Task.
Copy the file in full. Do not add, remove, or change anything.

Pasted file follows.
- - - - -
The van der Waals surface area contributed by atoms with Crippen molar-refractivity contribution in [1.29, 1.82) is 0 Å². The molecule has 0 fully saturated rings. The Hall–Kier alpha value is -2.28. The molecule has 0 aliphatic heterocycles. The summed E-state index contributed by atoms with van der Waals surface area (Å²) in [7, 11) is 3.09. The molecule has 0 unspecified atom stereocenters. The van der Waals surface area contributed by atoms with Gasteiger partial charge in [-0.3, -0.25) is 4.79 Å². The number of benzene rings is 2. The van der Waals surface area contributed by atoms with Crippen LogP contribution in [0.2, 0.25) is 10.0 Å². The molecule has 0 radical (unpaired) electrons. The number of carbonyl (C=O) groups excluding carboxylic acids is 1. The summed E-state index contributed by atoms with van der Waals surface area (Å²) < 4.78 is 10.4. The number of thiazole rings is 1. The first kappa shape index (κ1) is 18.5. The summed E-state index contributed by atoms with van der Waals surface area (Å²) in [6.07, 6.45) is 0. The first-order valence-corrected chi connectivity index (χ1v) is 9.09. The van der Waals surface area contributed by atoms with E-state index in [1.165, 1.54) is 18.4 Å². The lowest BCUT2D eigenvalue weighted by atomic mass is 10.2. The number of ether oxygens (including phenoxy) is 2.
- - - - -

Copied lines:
The van der Waals surface area contributed by atoms with Crippen molar-refractivity contribution in [1.29, 1.82) is 0 Å². The molecule has 0 fully saturated rings. The Hall–Kier alpha value is -2.28. The molecule has 0 aliphatic heterocycles. The summed E-state index contributed by atoms with van der Waals surface area (Å²) in [7, 11) is 3.09. The molecule has 0 unspecified atom stereocenters. The van der Waals surface area contributed by atoms with Gasteiger partial charge in [-0.3, -0.25) is 4.79 Å². The number of benzene rings is 2. The van der Waals surface area contributed by atoms with Crippen LogP contribution in [0.2, 0.25) is 10.0 Å². The molecule has 0 radical (unpaired) electrons. The number of carbonyl (C=O) groups excluding carboxylic acids is 1. The summed E-state index contributed by atoms with van der Waals surface area (Å²) < 4.78 is 10.4. The number of thiazole rings is 1. The first kappa shape index (κ1) is 18.5. The summed E-state index contributed by atoms with van der Waals surface area (Å²) in [6.07, 6.45) is 0. The first-order valence-corrected chi connectivity index (χ1v) is 9.09. The van der Waals surface area contributed by atoms with E-state index in [1.165, 1.54) is 18.4 Å². The lowest BCUT2D eigenvalue weighted by atomic mass is 10.2. The number of ether oxygens (including phenoxy) is 2.